Sept. 13, 2015, 10:41 p.m. by Rosalind Team
To think about clustering as dividing data points Data into k clusters, we will try to select a set Centers of k points that will serve as the centers of these clusters. We would like to choose Centers so that they minimize some distance function between Centers and Data over all possible choices of centers. But how should this distance function be defined?
First, we define the Euclidean distance between points v = (v1, ... , vm) and w = (w1, ... , wm) in m-dimensional space, denoted d(v, w), as the length of the line segment connecting these points,
Next, given a point DataPoint in multi-dimensional space and a set of k points Centers, we define the distance from DataPoint to Centers, denoted d(DataPoint, Centers), as the Euclidean distance from DataPoint to its closest center,
d(DataPoint,Centers) = minall points x from Centersd(DataPoint, x).
The length of the segments in the figure below correspond to d(DataPoint, Centers) for each point DataPoint.
We now define the distance between all data points Data and centers Centers. This distance, denoted MaxDistance(Data, Centers), is the maximum of d(DataPoint, Centers) among all data points DataPoint,
MaxDistance(Data, Centers) = maxall points DataPoint from Data d(DataPoints,Centers).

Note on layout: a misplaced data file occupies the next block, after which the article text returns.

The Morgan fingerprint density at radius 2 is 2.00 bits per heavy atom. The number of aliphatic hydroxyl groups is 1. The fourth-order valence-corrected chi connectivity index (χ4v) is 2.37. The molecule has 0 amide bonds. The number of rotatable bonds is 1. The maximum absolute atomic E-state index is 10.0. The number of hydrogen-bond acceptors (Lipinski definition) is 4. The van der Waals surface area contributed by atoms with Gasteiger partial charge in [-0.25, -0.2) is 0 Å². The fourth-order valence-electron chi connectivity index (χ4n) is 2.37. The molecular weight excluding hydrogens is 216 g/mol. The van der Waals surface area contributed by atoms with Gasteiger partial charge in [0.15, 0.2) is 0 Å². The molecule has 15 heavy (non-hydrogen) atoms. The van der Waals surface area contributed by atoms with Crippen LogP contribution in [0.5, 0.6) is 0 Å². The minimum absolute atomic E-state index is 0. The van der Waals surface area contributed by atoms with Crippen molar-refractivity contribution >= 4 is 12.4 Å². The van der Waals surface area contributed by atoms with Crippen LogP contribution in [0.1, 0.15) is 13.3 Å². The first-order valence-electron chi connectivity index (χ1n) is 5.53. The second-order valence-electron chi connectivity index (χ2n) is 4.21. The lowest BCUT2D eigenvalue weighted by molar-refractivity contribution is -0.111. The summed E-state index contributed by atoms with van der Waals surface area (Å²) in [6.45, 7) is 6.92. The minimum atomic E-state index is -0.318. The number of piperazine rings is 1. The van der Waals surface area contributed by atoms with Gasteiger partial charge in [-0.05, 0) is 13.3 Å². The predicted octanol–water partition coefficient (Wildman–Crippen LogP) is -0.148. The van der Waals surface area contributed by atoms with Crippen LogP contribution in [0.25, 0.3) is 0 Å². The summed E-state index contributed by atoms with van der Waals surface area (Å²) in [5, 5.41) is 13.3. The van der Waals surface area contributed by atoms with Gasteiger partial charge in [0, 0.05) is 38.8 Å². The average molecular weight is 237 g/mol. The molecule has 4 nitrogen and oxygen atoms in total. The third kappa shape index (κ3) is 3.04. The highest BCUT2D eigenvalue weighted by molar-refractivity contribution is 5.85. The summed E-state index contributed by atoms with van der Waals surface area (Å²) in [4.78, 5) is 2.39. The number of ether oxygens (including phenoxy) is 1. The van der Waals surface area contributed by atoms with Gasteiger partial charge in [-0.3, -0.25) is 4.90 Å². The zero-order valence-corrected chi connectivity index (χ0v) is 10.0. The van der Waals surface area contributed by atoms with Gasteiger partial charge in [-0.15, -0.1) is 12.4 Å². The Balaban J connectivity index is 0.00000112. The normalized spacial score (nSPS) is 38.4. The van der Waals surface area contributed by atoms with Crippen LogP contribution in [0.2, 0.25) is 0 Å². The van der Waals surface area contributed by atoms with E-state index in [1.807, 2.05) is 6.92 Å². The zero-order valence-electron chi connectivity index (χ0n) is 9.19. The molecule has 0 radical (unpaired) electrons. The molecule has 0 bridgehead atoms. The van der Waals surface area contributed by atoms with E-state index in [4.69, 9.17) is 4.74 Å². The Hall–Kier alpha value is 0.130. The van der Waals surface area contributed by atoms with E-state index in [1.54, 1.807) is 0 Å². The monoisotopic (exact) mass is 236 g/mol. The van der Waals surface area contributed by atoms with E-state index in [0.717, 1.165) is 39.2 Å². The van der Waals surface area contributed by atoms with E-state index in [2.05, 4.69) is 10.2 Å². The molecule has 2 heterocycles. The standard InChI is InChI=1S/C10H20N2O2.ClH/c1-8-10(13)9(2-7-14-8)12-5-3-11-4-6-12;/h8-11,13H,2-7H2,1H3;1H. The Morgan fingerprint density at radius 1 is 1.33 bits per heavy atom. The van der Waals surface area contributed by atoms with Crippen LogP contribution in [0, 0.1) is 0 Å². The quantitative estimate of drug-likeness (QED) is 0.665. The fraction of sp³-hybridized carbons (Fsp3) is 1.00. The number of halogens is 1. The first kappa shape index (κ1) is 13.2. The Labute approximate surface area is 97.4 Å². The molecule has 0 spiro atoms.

We can now formulate a well-defined clustering problem.
k-Center Clustering Problem: Given a set of data points, find k centers minimizing the maximum distance between these data points and centers.
Input: A set of points Data and an integer k.
Output: A set Centers of k centers that minimize the distance MaxDistance(DataPoints, Centers)
over all possible choices of k centers.
Although the k-Center Clustering Problem is easy to state, it is NP-Hard. The Farthest First Traversal heuristic, whose pseudocode is shown below, selects centers from the points in Data (instead of from all possible points in m-dimensional space). It begins by selecting an arbitrary point in Data as the first center and iteratively adds a new center as the point in Data that is farthest from the centers chosen so far, with ties broken arbitrarily.
Given: Integers k and m followed by a set of points Data in m-dimensional space.
Return: A set Centers consisting of k points (centers) resulting from applying FarthestFirstTraversal(Data, k), where the first point from Data is chosen as the first center to initialize the algorithm.
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